© 2024 Michigan State University Board of Trustees
Public Media from Michigan State University
Play Live Radio
Next Up:
0:00 0:00
Available On Air Stations

Test Kits, Antiviral Drugs And Vaccines: The Science You Need To Know About Coronavirus

A lab technician begins semi-automated testing for COVID-19 at Northwell Health Labs on March 11, 2020 in Lake Success, New York.  (Andrew Theodorakis/Getty Images)
A lab technician begins semi-automated testing for COVID-19 at Northwell Health Labs on March 11, 2020 in Lake Success, New York. (Andrew Theodorakis/Getty Images)

For resources on the coronavirus, visit the CDC’s page here. NPR’s coverage of the coronavirus outbreak is available here

What does it take to make an effective vaccine quickly? Why are testing kits so hard to find? What makes this coronavirus so virulent? We’ll dig deep into the science you need to know.


Tina Hesman Saey, senior writer on molecular biology for Science News. (@thsaey)

Dr. Yvonne Maldonado, An expert on infectious diseases. Professor of pediatrics and health research and policy at Stanford University Medical School. (@StanfordMed)

Dr. Mark Denison, professor of pathology, microbiology, immunology and pediatrics at Vanderbilt University. (@DenisonLab)

From The Reading List

Science News:”Repurposed drugs may help scientists fight the new coronavirus” — “As the new coronavirus makes its way around the world, doctors and researchers are searching for drugs to treat the ill and stop the spread of the disease, which has already killed more than 3,800 people since its introduction in Wuhan, China, in December.

“The culprit virus is in the same family as the coronaviruses that caused two other outbreaks, severe acute respiratory syndrome and Middle East respiratory syndrome. But the new coronavirus may be more infectious. In early March, the number of confirmed cases of the new disease, called COVID-19, had exceeded 100,000, far surpassing the more than 10,600 combined total cases of SARS and MERS.

“Health officials are mainly relying on quarantines to try to contain the virus’ spread. Such low-tech public health measures were effective at stopping SARS in 2004, Anthony Fauci, director of the U.S. National Institute of Allergy and Infectious Diseases, said January 29 in Arlington, Va., at the annual American Society for Microbiology’s Biothreats meeting.”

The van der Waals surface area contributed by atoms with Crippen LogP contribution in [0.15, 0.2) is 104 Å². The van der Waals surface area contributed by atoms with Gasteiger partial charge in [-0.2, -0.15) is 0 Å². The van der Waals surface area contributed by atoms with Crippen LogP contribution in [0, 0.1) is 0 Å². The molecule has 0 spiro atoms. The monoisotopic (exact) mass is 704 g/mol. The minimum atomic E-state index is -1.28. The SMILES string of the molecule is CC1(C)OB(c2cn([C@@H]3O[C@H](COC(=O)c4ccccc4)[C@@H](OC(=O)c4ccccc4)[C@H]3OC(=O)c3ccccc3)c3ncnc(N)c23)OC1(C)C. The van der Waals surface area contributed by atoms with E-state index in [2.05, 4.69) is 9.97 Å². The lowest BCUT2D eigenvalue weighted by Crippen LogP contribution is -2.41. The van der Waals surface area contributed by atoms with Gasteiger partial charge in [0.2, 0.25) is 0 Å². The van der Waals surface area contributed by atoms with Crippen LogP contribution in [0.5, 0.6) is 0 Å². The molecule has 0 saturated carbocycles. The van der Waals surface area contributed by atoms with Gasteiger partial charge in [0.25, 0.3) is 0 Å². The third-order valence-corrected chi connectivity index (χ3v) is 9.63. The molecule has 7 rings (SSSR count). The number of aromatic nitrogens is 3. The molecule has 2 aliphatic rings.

Science News: “What you need to know about coronavirus testing in the U.S.” — “U.S. government officials say a million promised tests for diagnosing coronavirus infections will soon be in the mail. But that still leaves many state and local laboratories without the ability to test for the virus, crucial for curbing its spread around the country.

“Some states have developed their own tests. Clinical testing companies are now joining the ranks. LabCorp announced March 5 that physicians or other authorized health care providers could already order its test. Quest Diagnostics announced the same day that the company will also offer commercial tests as soon as March 9, pending U.S. Food and Drug Administration reviews.

“Participation of those two commercial laboratories could greatly expand testing capacity in the United States. But for now, ‘we still find ourselves as a country with pretty limited capacity to test,’ says Michael Mina, an epidemiologist at the Harvard T.H. Chan School of Public Health in Boston.”

STAT News: “To develop a coronavirus vaccine, synthetic biologists try to outdo nature” — “Even as companies rush to develop and test vaccines against the new coronavirus, the Bill and Melinda Gates Foundation and the National Institutes of Health are betting that scientists can do even better than what’s now in the pipeline.

“If, as seems quite possible, the Covid-19 virus becomes a permanent part of the world’s microbial menagerie rather than being eradicated like the earlier SARS coronavirus, next-gen approaches will be needed to address shortcomings of even the most cutting-edge vaccines: They take years to develop and manufacture, they become obsolete if the virus evolves, and the immune response they produce is often weak.

“With Gates and NIH funding, the emerging field of synthetic biology is answering the SOS over Covid-19, aiming to engineer vaccines that overcome these obstacles. ‘It’s all of us against the bug,’ said Neil King of the University of Washington, who has been part of the hunt for a coronavirus vaccine since 2017.”

This article was originally published on WBUR.org.

Copyright 2021 NPR. To see more, visit https://www.npr.org.

Journalism at this station is made possible by donors who value local reporting. Donate today to keep stories like this one coming. It is thanks to your generosity that we can keep this content free and accessible for everyone. Thanks!